The Phoenix VA Health Care Center in Phoenix, AZ (AP / Ross D. Franklin)
An Arizona veteran died of a heart attack after seeking treatment for chest pain from the Phoenix Veterans Administration medical center, where he was told he had to wait nearly seven weeks for a basic diagnostic test, a lawsuit settled by the government earlier this month for $800,000 revealed.
The Department of Veterans Affairs faces intense criticism for long wait times and fraudulent recordkeeping at its Phoenix facility, but the agency’s acting inspector general said that, to date, he’s found no evidence that delays in care led to fatalities.
“It’s one thing to be on a waiting list, it’s another for that to be the cause of death,” Richard Griffin testified before the U.S. Senate on May 15.
However, the lawsuit by Leonard Kitzinger’s widow, which has not previously been reported, indicates that at least one man died because he was unable to obtain prompt and appropriate treatment from the facility.
The suit, filed by Brewster Rawls of Rawls McNelis & Mitchell, alleged a series of missteps by V.A. medical personnel. Kitzinger, a U.S. Navy veteran in his early 60s, first sought treatment for chest pain in February 2011. His blood pressure was high—181/85—his electrocardiogram was abnormal and a chest X-ray indicated “atherosclerotic changes” to his heart, suggesting hardening and narrowing of his arteries. He was a smoker and his cholesterol was high, but he was sent home without medicine or a referral for further evaluation.
A week later, he was back. A physician’s assistant determined that his chest pain was due to reflux. She prescribed medicine to treat that and a drug to lower his cholesterol, but no cardiac workup.
Six months later, Kitzinger’s chest pain wasn’t better, so the physician’s assistant referred him to a gastroenterologist, who concluded “there were no findings to explain his chest pain or reflux,” according to the complaint. The gastroenterologist suggested a stress test to look for cardiac causes.
“The consult request form indicates that Mr. Kitzinger would be scheduled for the ‘next available’ stress test,” the complaint says. “However, the appointment was scheduled for Jan. 4, 2012, almost seven weeks later.” A stress test typically involves walking or running on a treadmill while the person’s heart rate is monitored.
On Nov. 21, Kitzinger suffered a massive heart attack at work that left him brain-dead. Four days later, his wife elected to remove him from life support.
“If his heart condition had been recognized and treated in a timely fashion … there’s not much doubt Mr. Kitzinger could have survived,” Rawls said in an interview.
Based on scant docket entries, the U.S. attorney’s office in Phoenix did not put up much of a fight before settling the case, arguing without elaboration that the injuries “were not proximately caused by the negligence of any employee of the United States.” A spokesman for the office declined to comment.
U.S. Treasury Department records show the government issued a payment of $800,000 on May 9.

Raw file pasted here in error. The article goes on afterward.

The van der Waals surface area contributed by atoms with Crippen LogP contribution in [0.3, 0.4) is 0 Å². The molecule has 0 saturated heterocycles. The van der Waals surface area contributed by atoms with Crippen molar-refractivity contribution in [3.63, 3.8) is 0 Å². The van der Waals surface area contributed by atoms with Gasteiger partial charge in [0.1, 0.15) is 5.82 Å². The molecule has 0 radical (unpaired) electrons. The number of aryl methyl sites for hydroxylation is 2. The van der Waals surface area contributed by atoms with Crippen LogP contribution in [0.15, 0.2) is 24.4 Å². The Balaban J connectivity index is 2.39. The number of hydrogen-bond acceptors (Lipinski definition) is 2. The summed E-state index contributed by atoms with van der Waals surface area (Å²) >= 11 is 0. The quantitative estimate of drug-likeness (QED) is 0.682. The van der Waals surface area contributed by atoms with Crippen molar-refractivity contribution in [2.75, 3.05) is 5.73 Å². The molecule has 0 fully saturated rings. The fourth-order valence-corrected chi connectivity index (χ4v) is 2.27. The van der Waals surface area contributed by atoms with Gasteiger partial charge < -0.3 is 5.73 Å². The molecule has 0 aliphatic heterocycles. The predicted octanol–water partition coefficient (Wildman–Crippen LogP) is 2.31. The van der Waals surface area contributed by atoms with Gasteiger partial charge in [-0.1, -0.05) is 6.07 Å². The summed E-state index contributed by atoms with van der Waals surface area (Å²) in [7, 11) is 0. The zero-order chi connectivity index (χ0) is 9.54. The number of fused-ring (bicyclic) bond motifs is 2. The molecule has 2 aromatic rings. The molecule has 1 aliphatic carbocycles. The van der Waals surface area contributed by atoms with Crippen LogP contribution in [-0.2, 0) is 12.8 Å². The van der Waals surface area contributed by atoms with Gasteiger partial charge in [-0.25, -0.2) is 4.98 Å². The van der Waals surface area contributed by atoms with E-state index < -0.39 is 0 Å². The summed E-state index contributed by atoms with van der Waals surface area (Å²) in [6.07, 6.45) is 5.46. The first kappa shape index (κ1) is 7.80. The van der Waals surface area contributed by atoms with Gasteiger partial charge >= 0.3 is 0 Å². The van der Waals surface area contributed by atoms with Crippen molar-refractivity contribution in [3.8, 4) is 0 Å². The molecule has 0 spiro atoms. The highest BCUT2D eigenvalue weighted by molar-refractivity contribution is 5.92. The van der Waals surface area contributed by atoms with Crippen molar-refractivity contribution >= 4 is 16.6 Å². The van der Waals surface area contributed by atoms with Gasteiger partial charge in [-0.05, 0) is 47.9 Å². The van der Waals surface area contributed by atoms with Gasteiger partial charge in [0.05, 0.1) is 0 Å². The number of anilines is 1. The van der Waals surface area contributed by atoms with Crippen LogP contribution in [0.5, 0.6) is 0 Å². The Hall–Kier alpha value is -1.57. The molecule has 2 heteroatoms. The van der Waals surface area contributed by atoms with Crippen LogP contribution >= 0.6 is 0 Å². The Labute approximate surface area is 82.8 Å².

Reports of substandard care at V.A. facilities have triggered a major scandal. President Obama on May 21 said, “when I heard allegations of misconduct—any misconduct, whether it’s allegations of V.A. staff covering up long wait times or cooking the books—I will not stand for it, not as commander in chief, but also not as an American.”
He continued, “The inspector general at the V.A. has launched investigations into the Phoenix V.A. and other facilities, and some individuals have already been put on administrative leave. I know that people are angry and want swift reckoning. I sympathize with that. But we have to let the investigators do their job and get to the bottom of what happened.”
White House deputy chief of staff Rob Nabors was in Phoenix on Thursday meeting with leaders of the Phoenix V.A. health care system.
On Wednesday, the House by a vote of 390-33 passed the Department of Veterans Affairs Management Accountability Act, which would make it easier to fire senior V.A. officials.
The suit by Kitzinger isn’t the only one to allege that delayed care led to a veteran’s death in Arizona. In December 2012, the government agreed to pay $600,000 to the wife of a man who died of liver cancer.
Alphonse Coronado sought treatment from the Southern Arizona Veterans Administration Health Care Services hospital in July 2008, complaining of right-side abdominal pain. He was diagnosed with a liver lesion. Over the next year, he followed up with his primary care provider, a registered nurse, but “no effort was made … to identify the source of the liver lesion.”
In October 2009, he was diagnosed with liver cancer, and he died nine months later. Negligence by the V.A. “resulted in significant delay in Alphonse Coronado’s care and treatment and more likely than not resulted in his death and/or the loss of a chance at an improved result,” according to the complaint by Barry Davis and Amy Hernandez of Piccarreta Davis.
To date this year, the V.A. has spent more than $50 million on medical malpractice claims, according to an analysis of Treasury Department records.
Contact Jenna Greene at firstname.lastname@example.org or on Twitter @jgreenejenna.